I admire the song with a seemingly simple lyric that can be sung “away from” its plain meaning, because there is, between the lines, something not obvious at first glance. This is what the singer can bring out in his delivery.
Since I’m listening to a lot of Waylon lately, let me use “Sandy Sends Her Best” (1973) as an example. The singer writes his former lover (who has, in his own words, waited “faithfully” for him) to tell her he’s running off with Sandy. The letter, which is the entire lyric, is a cruel, selfish, unapologetic statement of abandonment, which the cad who wrote it did not dare make face to face.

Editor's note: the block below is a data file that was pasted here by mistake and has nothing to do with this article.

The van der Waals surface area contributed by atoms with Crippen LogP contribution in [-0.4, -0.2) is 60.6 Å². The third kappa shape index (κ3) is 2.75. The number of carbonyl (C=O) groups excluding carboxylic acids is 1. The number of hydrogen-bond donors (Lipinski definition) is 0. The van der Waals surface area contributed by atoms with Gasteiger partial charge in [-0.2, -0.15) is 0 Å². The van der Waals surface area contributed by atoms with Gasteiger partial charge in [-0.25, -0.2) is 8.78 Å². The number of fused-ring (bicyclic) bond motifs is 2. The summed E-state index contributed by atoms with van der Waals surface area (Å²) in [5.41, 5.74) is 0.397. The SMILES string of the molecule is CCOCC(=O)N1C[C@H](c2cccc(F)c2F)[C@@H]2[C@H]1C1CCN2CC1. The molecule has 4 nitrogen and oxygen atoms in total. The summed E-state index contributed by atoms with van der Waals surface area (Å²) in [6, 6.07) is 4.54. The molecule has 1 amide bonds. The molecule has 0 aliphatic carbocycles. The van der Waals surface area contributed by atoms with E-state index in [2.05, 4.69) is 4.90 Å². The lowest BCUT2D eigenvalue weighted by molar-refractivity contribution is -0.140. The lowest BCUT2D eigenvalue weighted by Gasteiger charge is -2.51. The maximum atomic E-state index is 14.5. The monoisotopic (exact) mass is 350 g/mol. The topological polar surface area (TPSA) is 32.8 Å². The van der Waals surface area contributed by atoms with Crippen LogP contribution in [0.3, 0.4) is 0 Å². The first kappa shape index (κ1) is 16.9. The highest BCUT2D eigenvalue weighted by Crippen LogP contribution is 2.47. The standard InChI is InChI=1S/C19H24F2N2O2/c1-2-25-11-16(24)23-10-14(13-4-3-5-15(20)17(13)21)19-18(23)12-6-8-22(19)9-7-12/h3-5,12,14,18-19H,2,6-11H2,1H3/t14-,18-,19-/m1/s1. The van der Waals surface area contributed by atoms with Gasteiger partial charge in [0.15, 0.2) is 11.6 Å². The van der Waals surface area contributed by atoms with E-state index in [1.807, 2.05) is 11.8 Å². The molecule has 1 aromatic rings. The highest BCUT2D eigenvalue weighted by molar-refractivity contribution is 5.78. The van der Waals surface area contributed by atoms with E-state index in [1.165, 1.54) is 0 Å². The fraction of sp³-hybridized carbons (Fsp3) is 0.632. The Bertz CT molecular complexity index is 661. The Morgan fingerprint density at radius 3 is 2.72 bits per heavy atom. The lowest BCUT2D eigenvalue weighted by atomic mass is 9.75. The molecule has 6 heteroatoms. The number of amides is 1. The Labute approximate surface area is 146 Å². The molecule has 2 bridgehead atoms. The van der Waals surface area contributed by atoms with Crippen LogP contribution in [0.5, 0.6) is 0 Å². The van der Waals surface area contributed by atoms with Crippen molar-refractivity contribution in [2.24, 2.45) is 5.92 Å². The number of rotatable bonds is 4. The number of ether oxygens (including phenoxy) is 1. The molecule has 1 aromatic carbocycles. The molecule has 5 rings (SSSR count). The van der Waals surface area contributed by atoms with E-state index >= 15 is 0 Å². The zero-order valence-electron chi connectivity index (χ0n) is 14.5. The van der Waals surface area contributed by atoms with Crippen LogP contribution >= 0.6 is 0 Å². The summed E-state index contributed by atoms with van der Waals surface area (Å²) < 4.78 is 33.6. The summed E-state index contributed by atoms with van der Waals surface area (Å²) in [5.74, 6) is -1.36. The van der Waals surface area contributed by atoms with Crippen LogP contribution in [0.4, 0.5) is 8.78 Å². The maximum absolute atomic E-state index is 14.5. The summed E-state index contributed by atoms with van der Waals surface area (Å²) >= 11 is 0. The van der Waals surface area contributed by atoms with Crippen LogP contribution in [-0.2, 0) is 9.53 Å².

Perhaps the most faithless line, kicking sand in the face of one you’ve knocked down is this:
“Sandy sends her best and she and I both wish you well.”
Can you imagine the gall? But Waylon, with that very subtle masculine charm has a way of singing it, that one may even sympathize with this rotten S.O.B. Quite a chanteur he was, bold and daring, without much flexibility in his vocal tone or command, but a real master of exposing subtle intention in song.